“Friend, we need to begin with the disclaimer that there is no parenting contest. We aren’t trying to participate in some jacked up motherhood one upper competition. All parents struggle sometimes. Every mom gets totally worn out. We’ve all had weeks where we survive on coffee and dry shampoo alone.
However, it is an important part of connection to begin to understand each other and our individual struggles. As we allow ourselves to become vulnerable and we let each other into our dark and cob-webby places, we can support and encourage each other in the specific ways we desperately need.
Regular weeks for neurotypical moms are rough–school drop off, PTO meeting, soccer practice, pack lunches, run kids to baseball tryouts, and back in time for church. No wonder we are so tired!
A typical week for a special needs parent is likely filled with appointments–doctors, therapists, specialists, counselors, groups, IEP meetings, tutoring–and then there are med appointments and pick-ups, typical school and extracurricular times, and the constant battles with lying, behaviors, siblings, bath time, bed time, meal times, and more. There are arguments over discipline strategies, unsolicited advice from perfect strangers, and input from family and friends who mean well and cannot see that their opinions can actually be hurtful. All of this comes in a barrage of hits we cannot defend against because we haven’t slept in days.
So when you ask a special needs parent how they’ve been and they roll their eyes, yawn, and say, ‘Eh, it’s been rough, honestly,’ first be thankful that they trust you enough to be honest, and secondly please know what this looks like for them.
A rough week for a parent raising a child with invisible disabilities, behaviors, or extra physical needs is likely a level of extreme exhaustion experienced only by war-trained soldiers and people in concentration camps.
Our hard days look like night terrors, bed-wetting, and sleepless nights.
They look like meds not working properly, refusal to eat anything at all or anything outside of one or two foods that our sensory sensitive kiddos have deemed acceptable.
The days are riddled with meltdowns over everything from being left out at school to having their favorite cereal bar company’s packaging change or having to be outside where it’s too hot or too cold or too sunny or too many bugs or too ‘outsidey’. Seriously. We can’t make this stuff up.
We may have struggled to overcome a therapy goal, dealt with a physical trauma like difficulty swallowing, aspirating, being nonverbal, or having aggressive rage outbursts.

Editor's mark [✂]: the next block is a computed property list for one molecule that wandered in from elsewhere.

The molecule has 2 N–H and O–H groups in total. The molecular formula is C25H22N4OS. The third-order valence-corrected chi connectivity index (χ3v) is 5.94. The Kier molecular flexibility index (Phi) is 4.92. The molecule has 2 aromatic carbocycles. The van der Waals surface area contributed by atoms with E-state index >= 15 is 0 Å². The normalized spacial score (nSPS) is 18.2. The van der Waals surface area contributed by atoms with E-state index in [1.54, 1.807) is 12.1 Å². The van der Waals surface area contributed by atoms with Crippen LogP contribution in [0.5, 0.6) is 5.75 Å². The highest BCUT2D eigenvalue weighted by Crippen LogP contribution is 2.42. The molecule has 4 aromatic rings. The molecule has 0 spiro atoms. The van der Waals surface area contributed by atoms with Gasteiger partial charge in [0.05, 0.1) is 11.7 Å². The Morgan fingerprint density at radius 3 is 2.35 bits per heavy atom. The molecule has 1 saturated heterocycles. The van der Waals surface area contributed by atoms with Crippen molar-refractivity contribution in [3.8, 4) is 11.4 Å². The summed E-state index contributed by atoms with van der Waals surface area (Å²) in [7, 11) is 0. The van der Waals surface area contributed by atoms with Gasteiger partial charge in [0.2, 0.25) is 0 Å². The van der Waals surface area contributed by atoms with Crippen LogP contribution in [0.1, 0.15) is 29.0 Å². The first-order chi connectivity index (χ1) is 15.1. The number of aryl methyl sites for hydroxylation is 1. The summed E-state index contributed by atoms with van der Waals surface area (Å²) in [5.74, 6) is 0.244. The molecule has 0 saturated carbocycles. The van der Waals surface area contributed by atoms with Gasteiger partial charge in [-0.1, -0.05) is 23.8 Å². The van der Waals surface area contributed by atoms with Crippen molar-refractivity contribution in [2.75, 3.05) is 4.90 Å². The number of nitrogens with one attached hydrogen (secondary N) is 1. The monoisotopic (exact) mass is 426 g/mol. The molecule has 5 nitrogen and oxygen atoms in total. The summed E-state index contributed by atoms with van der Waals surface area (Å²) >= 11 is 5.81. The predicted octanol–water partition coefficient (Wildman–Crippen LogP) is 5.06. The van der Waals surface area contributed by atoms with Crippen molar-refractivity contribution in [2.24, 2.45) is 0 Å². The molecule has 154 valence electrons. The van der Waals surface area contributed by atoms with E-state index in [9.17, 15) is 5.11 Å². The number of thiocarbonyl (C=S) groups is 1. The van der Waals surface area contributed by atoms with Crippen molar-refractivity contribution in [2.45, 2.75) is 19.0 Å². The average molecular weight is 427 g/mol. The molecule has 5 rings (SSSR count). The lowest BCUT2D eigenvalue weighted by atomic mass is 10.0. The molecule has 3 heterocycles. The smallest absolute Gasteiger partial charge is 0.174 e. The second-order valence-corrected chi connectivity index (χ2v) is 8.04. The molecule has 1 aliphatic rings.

It is likely that, by Tuesday, a parent of a child who struggles behaviorally has been yelled at, kicked, punched, and spit on. They’ve picked up pieces of things that were thrown or broken in the wake of an epic meltdown.
Here is what you should know, sweet friend. We love you and your kids, no matter if they are similar to ours or not. We don’t want you to hide victories or milestones. We want to celebrate them with you and your awesome kiddos.
Don’t be afraid to send us birthday invites, graduation or prom photos because we are so excited for you. Sincerely.
Just please know that our wins might not look the same. Our struggles are certainly different. And we will likely never reach out and ask for help.
It might be our pride or that we feel guilty. It could be that we are wrestling with feeling like we are failing our children because we can’t take their struggles away. It may be that we are worried how they’ll act if we ask someone else for help.
So please, sit with us. Text us. Stop by and insist on taking our kids for the day because I promise we won’t ask for help. But mama, we need it; to eat, to sleep, to drink coffee while it’s still hot, and catch up on the mountains of laundry. We need a day to walk around Target, read a book, or binge watch a full season on Netflix because that is what normal women do, we don’t feel anywhere near normal most days.
We would never downplay your hard days or bad weeks because we love you. But we hope you can see a little inside our world so that you can begin to understand the gravity of what our day to day looks like. And, if you have been wondering how you can help, know that it is simple. Show up. Keep showing up. And offer to give us even an hour of relief because that simple break can be a total game changer for us.”
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